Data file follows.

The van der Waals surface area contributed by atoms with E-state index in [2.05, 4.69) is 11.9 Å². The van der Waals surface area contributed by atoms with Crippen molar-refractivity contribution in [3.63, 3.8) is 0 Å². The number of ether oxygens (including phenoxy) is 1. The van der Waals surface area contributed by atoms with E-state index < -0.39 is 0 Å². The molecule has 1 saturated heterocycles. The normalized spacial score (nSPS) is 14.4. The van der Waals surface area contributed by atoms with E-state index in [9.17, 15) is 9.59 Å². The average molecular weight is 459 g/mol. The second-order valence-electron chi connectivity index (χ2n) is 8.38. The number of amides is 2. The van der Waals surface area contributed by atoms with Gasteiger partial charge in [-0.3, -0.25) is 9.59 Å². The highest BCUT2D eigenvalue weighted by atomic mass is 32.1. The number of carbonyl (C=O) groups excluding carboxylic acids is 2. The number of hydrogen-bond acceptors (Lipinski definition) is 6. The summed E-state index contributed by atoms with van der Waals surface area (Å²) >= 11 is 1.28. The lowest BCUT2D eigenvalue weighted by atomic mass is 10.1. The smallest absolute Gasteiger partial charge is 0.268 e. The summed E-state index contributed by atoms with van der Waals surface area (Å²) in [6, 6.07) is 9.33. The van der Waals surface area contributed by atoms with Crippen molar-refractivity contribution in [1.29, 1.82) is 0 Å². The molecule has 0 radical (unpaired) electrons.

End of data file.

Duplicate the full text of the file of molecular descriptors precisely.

The van der Waals surface area contributed by atoms with E-state index in [2.05, 4.69) is 11.9 Å². The van der Waals surface area contributed by atoms with Crippen molar-refractivity contribution in [3.63, 3.8) is 0 Å². The number of ether oxygens (including phenoxy) is 1. The van der Waals surface area contributed by atoms with E-state index < -0.39 is 0 Å². The molecule has 1 saturated heterocycles. The normalized spacial score (nSPS) is 14.4. The van der Waals surface area contributed by atoms with E-state index in [9.17, 15) is 9.59 Å². The average molecular weight is 459 g/mol. The second-order valence-electron chi connectivity index (χ2n) is 8.38. The number of amides is 2. The van der Waals surface area contributed by atoms with Gasteiger partial charge in [-0.3, -0.25) is 9.59 Å². The highest BCUT2D eigenvalue weighted by atomic mass is 32.1. The number of carbonyl (C=O) groups excluding carboxylic acids is 2. The number of hydrogen-bond acceptors (Lipinski definition) is 6. The summed E-state index contributed by atoms with van der Waals surface area (Å²) >= 11 is 1.28. The lowest BCUT2D eigenvalue weighted by atomic mass is 10.1. The smallest absolute Gasteiger partial charge is 0.268 e. The summed E-state index contributed by atoms with van der Waals surface area (Å²) in [6, 6.07) is 9.33. The van der Waals surface area contributed by atoms with Crippen molar-refractivity contribution in [1.29, 1.82) is 0 Å². The molecule has 0 radical (unpaired) electrons.